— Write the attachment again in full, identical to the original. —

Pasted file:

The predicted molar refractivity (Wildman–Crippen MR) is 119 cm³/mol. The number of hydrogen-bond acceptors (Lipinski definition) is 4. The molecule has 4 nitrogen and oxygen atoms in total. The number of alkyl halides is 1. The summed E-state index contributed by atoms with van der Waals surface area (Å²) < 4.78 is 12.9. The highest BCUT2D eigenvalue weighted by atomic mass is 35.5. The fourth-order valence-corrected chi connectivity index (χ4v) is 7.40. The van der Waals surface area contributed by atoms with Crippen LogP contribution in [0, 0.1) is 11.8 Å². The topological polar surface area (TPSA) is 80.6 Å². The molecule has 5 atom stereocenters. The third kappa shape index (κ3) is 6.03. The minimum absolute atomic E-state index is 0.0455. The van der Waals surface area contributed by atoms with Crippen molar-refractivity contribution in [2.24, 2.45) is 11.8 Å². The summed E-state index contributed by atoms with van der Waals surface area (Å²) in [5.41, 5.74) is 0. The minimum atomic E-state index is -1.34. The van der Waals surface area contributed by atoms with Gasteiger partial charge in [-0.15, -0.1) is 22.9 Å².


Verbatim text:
The predicted molar refractivity (Wildman–Crippen MR) is 119 cm³/mol. The number of hydrogen-bond acceptors (Lipinski definition) is 4. The molecule has 4 nitrogen and oxygen atoms in total. The number of alkyl halides is 1. The summed E-state index contributed by atoms with van der Waals surface area (Å²) < 4.78 is 12.9. The highest BCUT2D eigenvalue weighted by atomic mass is 35.5. The fourth-order valence-corrected chi connectivity index (χ4v) is 7.40. The van der Waals surface area contributed by atoms with Crippen LogP contribution in [0, 0.1) is 11.8 Å². The topological polar surface area (TPSA) is 80.6 Å². The molecule has 5 atom stereocenters. The third kappa shape index (κ3) is 6.03. The minimum absolute atomic E-state index is 0.0455. The van der Waals surface area contributed by atoms with Crippen molar-refractivity contribution in [2.24, 2.45) is 11.8 Å². The summed E-state index contributed by atoms with van der Waals surface area (Å²) in [5.41, 5.74) is 0. The minimum atomic E-state index is -1.34. The van der Waals surface area contributed by atoms with Gasteiger partial charge in [-0.15, -0.1) is 22.9 Å².